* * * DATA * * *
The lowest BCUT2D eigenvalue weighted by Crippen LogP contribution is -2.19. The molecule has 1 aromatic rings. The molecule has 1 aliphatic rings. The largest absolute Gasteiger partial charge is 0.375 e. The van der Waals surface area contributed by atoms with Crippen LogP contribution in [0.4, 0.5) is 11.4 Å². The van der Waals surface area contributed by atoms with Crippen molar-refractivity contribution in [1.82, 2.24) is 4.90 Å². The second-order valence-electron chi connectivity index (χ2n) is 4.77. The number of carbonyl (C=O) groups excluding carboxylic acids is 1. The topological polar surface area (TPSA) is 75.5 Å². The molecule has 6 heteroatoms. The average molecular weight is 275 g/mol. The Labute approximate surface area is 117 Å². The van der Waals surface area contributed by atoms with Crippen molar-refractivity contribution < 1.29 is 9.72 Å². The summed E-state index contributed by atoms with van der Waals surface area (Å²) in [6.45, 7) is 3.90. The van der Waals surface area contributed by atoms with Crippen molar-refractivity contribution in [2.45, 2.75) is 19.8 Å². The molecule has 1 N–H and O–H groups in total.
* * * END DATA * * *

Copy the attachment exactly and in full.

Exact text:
The lowest BCUT2D eigenvalue weighted by Crippen LogP contribution is -2.19. The molecule has 1 aromatic rings. The molecule has 1 aliphatic rings. The largest absolute Gasteiger partial charge is 0.375 e. The van der Waals surface area contributed by atoms with Crippen LogP contribution in [0.4, 0.5) is 11.4 Å². The van der Waals surface area contributed by atoms with Crippen molar-refractivity contribution in [1.82, 2.24) is 4.90 Å². The second-order valence-electron chi connectivity index (χ2n) is 4.77. The number of carbonyl (C=O) groups excluding carboxylic acids is 1. The topological polar surface area (TPSA) is 75.5 Å². The molecule has 6 heteroatoms. The average molecular weight is 275 g/mol. The Labute approximate surface area is 117 Å². The van der Waals surface area contributed by atoms with Crippen molar-refractivity contribution < 1.29 is 9.72 Å². The summed E-state index contributed by atoms with van der Waals surface area (Å²) in [6.45, 7) is 3.90. The van der Waals surface area contributed by atoms with Crippen molar-refractivity contribution in [2.45, 2.75) is 19.8 Å². The molecule has 1 N–H and O–H groups in total.